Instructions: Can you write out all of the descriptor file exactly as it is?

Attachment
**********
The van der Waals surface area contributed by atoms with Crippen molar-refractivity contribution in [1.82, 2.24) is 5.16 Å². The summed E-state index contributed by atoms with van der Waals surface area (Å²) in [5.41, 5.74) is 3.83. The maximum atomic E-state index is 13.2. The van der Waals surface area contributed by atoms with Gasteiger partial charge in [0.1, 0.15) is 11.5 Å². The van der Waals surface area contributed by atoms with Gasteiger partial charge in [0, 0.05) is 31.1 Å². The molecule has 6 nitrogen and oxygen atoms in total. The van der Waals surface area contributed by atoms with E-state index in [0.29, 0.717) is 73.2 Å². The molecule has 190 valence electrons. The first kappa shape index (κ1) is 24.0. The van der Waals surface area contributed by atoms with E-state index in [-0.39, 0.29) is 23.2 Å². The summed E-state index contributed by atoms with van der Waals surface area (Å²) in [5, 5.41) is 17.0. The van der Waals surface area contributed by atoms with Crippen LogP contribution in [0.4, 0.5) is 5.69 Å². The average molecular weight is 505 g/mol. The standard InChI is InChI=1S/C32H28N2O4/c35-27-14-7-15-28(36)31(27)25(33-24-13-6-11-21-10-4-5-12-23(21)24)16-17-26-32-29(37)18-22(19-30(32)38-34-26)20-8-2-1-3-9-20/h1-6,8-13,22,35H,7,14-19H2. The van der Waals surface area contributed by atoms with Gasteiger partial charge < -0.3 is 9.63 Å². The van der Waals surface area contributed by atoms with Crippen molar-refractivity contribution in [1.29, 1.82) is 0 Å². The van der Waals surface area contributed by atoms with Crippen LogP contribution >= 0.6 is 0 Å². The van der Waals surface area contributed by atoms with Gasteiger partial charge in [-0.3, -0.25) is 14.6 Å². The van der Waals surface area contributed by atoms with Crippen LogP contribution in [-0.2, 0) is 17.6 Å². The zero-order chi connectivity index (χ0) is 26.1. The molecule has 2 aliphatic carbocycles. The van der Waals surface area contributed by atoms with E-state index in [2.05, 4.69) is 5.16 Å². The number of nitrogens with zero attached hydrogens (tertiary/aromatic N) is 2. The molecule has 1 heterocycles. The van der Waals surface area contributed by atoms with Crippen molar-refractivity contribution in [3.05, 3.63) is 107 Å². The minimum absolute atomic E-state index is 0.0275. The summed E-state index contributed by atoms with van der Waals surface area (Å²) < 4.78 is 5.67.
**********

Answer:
The van der Waals surface area contributed by atoms with Crippen molar-refractivity contribution in [1.82, 2.24) is 5.16 Å². The summed E-state index contributed by atoms with van der Waals surface area (Å²) in [5.41, 5.74) is 3.83. The maximum atomic E-state index is 13.2. The van der Waals surface area contributed by atoms with Gasteiger partial charge in [0.1, 0.15) is 11.5 Å². The van der Waals surface area contributed by atoms with Gasteiger partial charge in [0, 0.05) is 31.1 Å². The molecule has 6 nitrogen and oxygen atoms in total. The van der Waals surface area contributed by atoms with E-state index in [0.29, 0.717) is 73.2 Å². The molecule has 190 valence electrons. The first kappa shape index (κ1) is 24.0. The van der Waals surface area contributed by atoms with E-state index in [-0.39, 0.29) is 23.2 Å². The summed E-state index contributed by atoms with van der Waals surface area (Å²) in [5, 5.41) is 17.0. The van der Waals surface area contributed by atoms with Crippen LogP contribution in [0.4, 0.5) is 5.69 Å². The average molecular weight is 505 g/mol. The standard InChI is InChI=1S/C32H28N2O4/c35-27-14-7-15-28(36)31(27)25(33-24-13-6-11-21-10-4-5-12-23(21)24)16-17-26-32-29(37)18-22(19-30(32)38-34-26)20-8-2-1-3-9-20/h1-6,8-13,22,35H,7,14-19H2. The van der Waals surface area contributed by atoms with Gasteiger partial charge < -0.3 is 9.63 Å². The van der Waals surface area contributed by atoms with Crippen molar-refractivity contribution in [1.29, 1.82) is 0 Å². The van der Waals surface area contributed by atoms with Crippen LogP contribution >= 0.6 is 0 Å². The van der Waals surface area contributed by atoms with Gasteiger partial charge in [-0.3, -0.25) is 14.6 Å². The van der Waals surface area contributed by atoms with Crippen LogP contribution in [-0.2, 0) is 17.6 Å². The zero-order chi connectivity index (χ0) is 26.1. The molecule has 2 aliphatic carbocycles. The van der Waals surface area contributed by atoms with E-state index in [2.05, 4.69) is 5.16 Å². The number of nitrogens with zero attached hydrogens (tertiary/aromatic N) is 2. The molecule has 1 heterocycles. The van der Waals surface area contributed by atoms with Crippen molar-refractivity contribution in [3.05, 3.63) is 107 Å². The minimum absolute atomic E-state index is 0.0275. The summed E-state index contributed by atoms with van der Waals surface area (Å²) < 4.78 is 5.67.